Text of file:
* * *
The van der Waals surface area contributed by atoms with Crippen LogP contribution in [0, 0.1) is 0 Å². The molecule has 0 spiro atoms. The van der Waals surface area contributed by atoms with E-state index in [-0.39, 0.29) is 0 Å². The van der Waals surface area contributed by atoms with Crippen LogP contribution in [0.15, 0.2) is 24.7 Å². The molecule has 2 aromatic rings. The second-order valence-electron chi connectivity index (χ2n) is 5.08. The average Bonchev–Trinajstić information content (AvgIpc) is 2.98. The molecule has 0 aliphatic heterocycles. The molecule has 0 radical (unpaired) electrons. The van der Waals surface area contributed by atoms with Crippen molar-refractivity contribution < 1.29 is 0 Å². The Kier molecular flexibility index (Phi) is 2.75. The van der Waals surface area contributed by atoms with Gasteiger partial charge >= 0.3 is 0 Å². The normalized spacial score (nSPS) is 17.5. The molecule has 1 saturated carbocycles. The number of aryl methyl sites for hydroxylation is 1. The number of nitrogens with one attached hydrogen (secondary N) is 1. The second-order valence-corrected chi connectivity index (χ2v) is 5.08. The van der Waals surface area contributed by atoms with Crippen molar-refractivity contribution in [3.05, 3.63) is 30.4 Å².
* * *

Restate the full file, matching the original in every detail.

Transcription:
The van der Waals surface area contributed by atoms with Crippen LogP contribution in [0, 0.1) is 0 Å². The molecule has 0 spiro atoms. The van der Waals surface area contributed by atoms with E-state index in [-0.39, 0.29) is 0 Å². The van der Waals surface area contributed by atoms with Crippen LogP contribution in [0.15, 0.2) is 24.7 Å². The molecule has 2 aromatic rings. The second-order valence-electron chi connectivity index (χ2n) is 5.08. The average Bonchev–Trinajstić information content (AvgIpc) is 2.98. The molecule has 0 aliphatic heterocycles. The molecule has 0 radical (unpaired) electrons. The van der Waals surface area contributed by atoms with Crippen molar-refractivity contribution < 1.29 is 0 Å². The Kier molecular flexibility index (Phi) is 2.75. The van der Waals surface area contributed by atoms with Gasteiger partial charge >= 0.3 is 0 Å². The normalized spacial score (nSPS) is 17.5. The molecule has 1 saturated carbocycles. The number of aryl methyl sites for hydroxylation is 1. The number of nitrogens with one attached hydrogen (secondary N) is 1. The second-order valence-corrected chi connectivity index (χ2v) is 5.08. The van der Waals surface area contributed by atoms with Crippen molar-refractivity contribution in [3.05, 3.63) is 30.4 Å².